More and more organizations are launching virtual volunteer opportunities worldwide. We saw volunteering naturally turn online during the COVID-19 pandemic. Does volunteering have the potential to lose its social and community-building benefits if it goes virtual? Luckily, volunteer managers and volunteers can do something about it.
The benefits of volunteering
A new long-term study coming out of the University of Southampton, UK, has found that older people derive real health and wellness benefits from volunteering — but the same couldn’t be said for younger people. The study found only notable improvements in ‘mental wellbeing’ for volunteers over the age of 40. The study’s authors argue that this could be due to the following four factors:
- Younger people might be more likely to view volunteering as an obligation and not something that brings pleasure (I wanna see the receipts!)
- Some of the benefits of volunteering might only accrue later in life, such as a widened social network, and a sense of power, prestige, and influence in one’s community. (This makes sense, since board volunteers and lots of other volunteer positions with high levels of authority tend to go to those more experience)
- Younger people likely have other outlets for social connection and purpose, so volunteering might not make much of a difference to their overall wellbeing (fair!).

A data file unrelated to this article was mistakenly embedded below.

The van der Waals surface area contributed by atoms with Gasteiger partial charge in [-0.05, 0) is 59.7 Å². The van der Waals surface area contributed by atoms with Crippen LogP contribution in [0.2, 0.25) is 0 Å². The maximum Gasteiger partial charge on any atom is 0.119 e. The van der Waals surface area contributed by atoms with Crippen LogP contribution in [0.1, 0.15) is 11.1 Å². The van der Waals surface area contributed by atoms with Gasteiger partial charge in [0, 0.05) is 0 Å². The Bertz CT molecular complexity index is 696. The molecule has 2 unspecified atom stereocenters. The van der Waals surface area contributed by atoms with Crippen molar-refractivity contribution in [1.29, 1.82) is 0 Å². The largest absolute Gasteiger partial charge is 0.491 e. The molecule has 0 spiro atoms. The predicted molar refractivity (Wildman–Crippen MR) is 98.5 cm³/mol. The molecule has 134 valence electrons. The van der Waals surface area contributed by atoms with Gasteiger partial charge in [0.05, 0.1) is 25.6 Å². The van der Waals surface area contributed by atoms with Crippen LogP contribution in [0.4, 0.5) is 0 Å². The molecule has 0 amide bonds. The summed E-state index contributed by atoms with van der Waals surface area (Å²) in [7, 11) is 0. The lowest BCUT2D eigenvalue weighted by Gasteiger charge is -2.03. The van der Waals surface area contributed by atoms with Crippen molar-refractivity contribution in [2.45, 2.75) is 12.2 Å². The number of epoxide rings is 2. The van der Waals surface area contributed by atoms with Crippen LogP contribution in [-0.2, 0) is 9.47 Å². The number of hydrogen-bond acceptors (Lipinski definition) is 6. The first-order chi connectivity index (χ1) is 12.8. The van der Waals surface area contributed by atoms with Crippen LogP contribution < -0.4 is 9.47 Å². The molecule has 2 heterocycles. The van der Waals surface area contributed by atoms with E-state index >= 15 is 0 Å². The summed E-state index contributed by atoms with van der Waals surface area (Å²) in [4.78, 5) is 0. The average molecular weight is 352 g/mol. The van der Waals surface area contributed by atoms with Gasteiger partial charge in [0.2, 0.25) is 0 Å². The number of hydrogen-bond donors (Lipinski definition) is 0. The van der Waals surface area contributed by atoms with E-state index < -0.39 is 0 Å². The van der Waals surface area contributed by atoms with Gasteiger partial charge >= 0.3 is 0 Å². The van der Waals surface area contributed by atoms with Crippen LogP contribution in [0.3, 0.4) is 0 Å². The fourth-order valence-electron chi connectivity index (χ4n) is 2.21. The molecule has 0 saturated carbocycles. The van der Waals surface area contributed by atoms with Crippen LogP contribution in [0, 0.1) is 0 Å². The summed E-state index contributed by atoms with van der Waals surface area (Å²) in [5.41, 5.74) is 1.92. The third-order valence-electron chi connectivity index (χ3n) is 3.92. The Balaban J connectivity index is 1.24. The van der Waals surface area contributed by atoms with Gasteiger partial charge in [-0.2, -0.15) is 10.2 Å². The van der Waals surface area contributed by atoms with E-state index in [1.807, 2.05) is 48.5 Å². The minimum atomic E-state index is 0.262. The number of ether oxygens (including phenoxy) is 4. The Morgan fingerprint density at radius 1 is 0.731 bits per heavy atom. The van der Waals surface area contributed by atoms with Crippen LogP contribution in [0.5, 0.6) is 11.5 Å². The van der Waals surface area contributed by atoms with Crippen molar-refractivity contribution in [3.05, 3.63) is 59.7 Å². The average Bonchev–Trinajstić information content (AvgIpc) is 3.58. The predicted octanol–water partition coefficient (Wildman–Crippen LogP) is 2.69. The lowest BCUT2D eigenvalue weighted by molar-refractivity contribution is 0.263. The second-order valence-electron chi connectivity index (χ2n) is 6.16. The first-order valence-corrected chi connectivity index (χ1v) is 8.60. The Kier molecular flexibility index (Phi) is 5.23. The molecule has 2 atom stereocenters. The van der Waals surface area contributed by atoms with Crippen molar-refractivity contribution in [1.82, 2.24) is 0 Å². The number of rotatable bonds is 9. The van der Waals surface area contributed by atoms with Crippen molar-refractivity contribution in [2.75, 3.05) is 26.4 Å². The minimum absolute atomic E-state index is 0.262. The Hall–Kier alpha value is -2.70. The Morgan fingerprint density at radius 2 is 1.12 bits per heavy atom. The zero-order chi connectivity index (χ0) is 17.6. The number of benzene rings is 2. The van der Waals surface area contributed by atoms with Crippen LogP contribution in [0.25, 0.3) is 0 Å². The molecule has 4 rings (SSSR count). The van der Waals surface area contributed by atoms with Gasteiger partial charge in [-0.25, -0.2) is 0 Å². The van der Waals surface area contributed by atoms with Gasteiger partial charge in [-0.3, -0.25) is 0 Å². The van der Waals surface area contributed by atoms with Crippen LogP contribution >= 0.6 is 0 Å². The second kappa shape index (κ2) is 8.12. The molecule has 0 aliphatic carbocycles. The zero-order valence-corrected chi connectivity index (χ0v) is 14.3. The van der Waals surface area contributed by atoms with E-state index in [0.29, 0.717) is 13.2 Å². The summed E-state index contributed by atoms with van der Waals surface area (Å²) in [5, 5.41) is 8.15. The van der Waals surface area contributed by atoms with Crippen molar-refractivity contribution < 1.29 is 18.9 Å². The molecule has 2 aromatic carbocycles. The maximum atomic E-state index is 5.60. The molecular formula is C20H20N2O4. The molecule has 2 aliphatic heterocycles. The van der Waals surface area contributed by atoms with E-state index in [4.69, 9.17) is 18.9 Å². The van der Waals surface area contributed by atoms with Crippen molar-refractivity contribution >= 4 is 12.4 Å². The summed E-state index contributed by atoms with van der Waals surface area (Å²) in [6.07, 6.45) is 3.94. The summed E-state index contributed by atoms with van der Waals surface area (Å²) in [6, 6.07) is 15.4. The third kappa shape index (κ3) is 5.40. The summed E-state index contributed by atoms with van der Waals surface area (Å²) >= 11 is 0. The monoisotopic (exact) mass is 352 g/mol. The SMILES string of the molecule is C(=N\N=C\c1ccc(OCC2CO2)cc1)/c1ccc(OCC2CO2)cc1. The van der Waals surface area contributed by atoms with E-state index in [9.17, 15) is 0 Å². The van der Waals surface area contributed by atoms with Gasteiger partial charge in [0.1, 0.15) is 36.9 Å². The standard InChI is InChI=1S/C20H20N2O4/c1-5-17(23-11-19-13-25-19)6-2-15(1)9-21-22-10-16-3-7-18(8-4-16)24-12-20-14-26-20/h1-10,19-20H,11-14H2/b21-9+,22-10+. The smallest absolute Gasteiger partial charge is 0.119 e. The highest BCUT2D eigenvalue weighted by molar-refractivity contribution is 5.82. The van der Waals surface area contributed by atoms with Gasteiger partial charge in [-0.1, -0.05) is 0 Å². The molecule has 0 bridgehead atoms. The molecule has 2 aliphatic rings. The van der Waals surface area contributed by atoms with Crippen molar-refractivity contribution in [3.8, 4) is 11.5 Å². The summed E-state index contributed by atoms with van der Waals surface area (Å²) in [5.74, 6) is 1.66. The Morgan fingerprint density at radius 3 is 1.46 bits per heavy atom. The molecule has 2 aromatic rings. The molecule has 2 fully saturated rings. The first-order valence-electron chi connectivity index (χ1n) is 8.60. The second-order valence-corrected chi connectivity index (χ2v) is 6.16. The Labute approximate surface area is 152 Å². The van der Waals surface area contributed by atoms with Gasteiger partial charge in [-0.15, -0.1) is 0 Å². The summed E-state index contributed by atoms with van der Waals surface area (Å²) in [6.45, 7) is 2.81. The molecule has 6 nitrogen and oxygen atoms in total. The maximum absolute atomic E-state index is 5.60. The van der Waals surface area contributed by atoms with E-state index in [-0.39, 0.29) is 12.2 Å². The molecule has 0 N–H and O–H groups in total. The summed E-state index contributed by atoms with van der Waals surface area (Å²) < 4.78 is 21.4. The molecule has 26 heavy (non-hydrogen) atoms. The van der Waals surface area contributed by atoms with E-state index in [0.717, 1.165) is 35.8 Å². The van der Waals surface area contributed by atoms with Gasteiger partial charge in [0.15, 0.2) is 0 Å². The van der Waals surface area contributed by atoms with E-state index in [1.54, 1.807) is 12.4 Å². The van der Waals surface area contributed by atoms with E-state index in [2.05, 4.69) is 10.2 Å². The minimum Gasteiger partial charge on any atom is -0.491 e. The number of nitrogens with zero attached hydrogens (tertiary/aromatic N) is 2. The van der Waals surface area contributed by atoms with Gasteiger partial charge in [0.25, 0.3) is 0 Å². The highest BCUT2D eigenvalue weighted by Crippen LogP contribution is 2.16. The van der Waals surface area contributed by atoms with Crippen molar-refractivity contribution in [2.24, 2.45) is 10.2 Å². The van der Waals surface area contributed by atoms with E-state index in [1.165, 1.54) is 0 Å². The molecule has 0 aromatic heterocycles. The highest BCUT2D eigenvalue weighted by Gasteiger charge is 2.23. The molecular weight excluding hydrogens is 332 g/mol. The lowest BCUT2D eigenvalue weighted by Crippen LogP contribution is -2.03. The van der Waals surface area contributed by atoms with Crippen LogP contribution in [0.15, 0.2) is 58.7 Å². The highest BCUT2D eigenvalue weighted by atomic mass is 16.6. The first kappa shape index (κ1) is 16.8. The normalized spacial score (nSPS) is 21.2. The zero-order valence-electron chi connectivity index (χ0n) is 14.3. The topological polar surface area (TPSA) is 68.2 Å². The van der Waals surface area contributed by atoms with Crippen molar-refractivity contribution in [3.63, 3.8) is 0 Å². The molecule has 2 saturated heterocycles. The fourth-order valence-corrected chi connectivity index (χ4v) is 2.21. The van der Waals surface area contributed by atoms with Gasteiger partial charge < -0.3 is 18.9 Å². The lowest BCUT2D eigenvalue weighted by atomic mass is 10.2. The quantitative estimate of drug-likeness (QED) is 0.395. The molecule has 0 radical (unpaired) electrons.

- Older adults who volunteer are connected to their communities and may have a greater sense of purpose than isolated older adults who don’t volunteer.
What’s really interesting about this study and many others like it, is the health and wellness benefits they describe. The benefits are almost always things that are the result of meeting and working with other people in-person. This isn’t too much of a surprise, since most volunteering still happens in-person. But if more and more volunteer opportunities become virtual opportunities, would people be missing out on a chance to improve their wellbeing? Is it possible to cultivate a virtual volunteering culture that replicates the beneficial culture of in-person volunteering?
Virtual volunteering: the next big thing?
Virtual volunteering has gained popularity among organizations who want to make the most of all of the busy, skilled people out there. Combined with technical innovation and the rise of remote work, it’s emerged as a popular alternative to traditional volunteer shifts. Yet, unlike remote work, virtual volunteer work has it’s disadvantages:
- Communication tends to happen online and over the phone. Studies have shown that when people communicate face-to-face, they gain a heightened sense of empathy and connection with the other person, which builds bonds.
- Tasks are completed in isolation. Virtual volunteers are usually on their own when completing work or shifts. When there is communication, it’s more likely to occur between a volunteer and supervisor than between volunteers.
The ‘virtual’ nature of virtual volunteering has consequences for what studies have identified to be some of the major wellness benefits of volunteering: